In popular imagination, sporting spectacles such as the World Cup have become the modern equivalent of Roman circuses. Every four years, a select group of sporting gladiators assembles in pursuit of football’s highest honour. Attracting an audience of millions, it is an indisputably international affair. Nearly every country on the planet, from world superpowers to the most remote Pacific island, can boast a national soccer team, and to win the World Cup is to make history. But beyond the dramas on the pitch, perhaps the most remarkable achievement of the FIFA World Cup 2010 was that it would be staged in South Africa, the first time an African nation has played host to football’s elite along with their legions of supporters and media representatives.
For any country, staging the World Cup presents considerable logistical, financial and security challenges, so the choice of South Africa was a bold move, but also an enlightened one. Underpinning it is the conviction that the tournament will bestow a positive and lasting social and economic legacy, through skills empowerment, improved infrastructure and a new set of world-class sports facilities.
The new Cape Town Stadium aptly crystallises such heady aspirations. It is an elegant and efficient modern sporting colossus that succeeds not only as a distinguished piece of architecture, but also as a catalyst for wider aims and ambitions about how urban space is occupied and used. In both these and other respects it is a genuinely transformational project. It has also transformed the Cape Town skyline, creating a unique new landmark that has quickly become emblematic of the city.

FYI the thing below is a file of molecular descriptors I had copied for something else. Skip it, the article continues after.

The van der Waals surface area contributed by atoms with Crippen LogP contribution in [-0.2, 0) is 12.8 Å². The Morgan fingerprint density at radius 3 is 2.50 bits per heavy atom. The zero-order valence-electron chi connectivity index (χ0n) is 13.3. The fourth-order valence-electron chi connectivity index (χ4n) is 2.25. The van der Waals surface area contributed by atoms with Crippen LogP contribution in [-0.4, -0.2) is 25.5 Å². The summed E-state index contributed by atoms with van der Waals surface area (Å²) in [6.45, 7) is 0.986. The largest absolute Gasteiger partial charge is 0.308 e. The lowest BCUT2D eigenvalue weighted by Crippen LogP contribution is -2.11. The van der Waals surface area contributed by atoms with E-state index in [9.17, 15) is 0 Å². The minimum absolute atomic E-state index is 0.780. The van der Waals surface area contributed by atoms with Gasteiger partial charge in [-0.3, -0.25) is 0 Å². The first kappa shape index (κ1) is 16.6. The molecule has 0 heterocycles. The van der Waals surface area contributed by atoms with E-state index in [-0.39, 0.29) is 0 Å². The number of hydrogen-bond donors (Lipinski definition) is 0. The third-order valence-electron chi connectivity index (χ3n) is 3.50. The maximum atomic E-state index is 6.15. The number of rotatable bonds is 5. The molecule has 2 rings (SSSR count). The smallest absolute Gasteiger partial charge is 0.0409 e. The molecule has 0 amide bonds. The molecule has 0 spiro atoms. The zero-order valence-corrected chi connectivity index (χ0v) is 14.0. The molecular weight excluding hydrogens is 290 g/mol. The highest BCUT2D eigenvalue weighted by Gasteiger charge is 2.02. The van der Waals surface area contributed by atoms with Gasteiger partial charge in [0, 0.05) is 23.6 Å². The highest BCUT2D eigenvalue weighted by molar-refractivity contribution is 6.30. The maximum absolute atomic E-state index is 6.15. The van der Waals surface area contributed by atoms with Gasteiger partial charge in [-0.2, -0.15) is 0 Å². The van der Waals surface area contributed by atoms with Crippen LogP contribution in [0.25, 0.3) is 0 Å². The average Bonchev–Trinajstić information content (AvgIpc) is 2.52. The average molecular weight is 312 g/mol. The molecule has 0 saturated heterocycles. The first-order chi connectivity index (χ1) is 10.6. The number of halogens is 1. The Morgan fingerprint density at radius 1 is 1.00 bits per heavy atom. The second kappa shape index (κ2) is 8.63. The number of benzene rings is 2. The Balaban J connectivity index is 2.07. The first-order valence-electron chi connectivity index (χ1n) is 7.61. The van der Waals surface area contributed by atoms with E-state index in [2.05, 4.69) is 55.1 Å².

For the stadium and its design team, this is an immense and hard-won accolade. It is made all the more significant by the inescapable fact that, in Cape Town, architecture tends to be perpetually outshone by nature. The city’s topography is its defining picture-postcard image, rather than its buildings. Like Rio de Janeiro or Hong Kong, Cape Town is one of a handful of world cities that are remarkably privileged by its setting. Cradled in a landscape of transcendent power and beauty, its skyline is not that of a New York or London, shaped over centuries by architects and their patrons. Instead, Cape Town is dominated and defined by nature- the contours of Table Mountain and its surrounding peaks, the sweep of Table Bay, the rolling Atlantic Ocean. And though the city can boast many notable buildings, its architecture seems constantly trumped by the awe-inspiring presence of the natural world.
But with the construction of its new stadium, Cape Town finally has a building equal to the immemorial drama of its setting. South Africa’s President, Jacob Zuma, has described it as Cape Town’s ‘third landmark’, after Table Mountain and Robben Island. Seen from the air or from the nearby peaks, the great bowl of the stadium is instantly recognisable. Set against the backdrop of the surrounding suburbs, its heroic scale and crisp geometry immediately catch the eye. Yet in spite of its immense size, it also has a surprising refinement that transforms a huge structure into a sculptural object and enhances its relationship with its surroundings. Poised on the verdant swathe of Green Point Common, the new stadium is low-slung, decorous and slightly enigmatic. Its curved and fluted concave profile resembles a ship’s hull or delicate piece of Japanese pottery. Wrapped in a softly-ribbed silver membrane and roofed with milky green glass, it is both elegant and sober, deferring gracefully to the magnificence of its site framed between mountains and ocean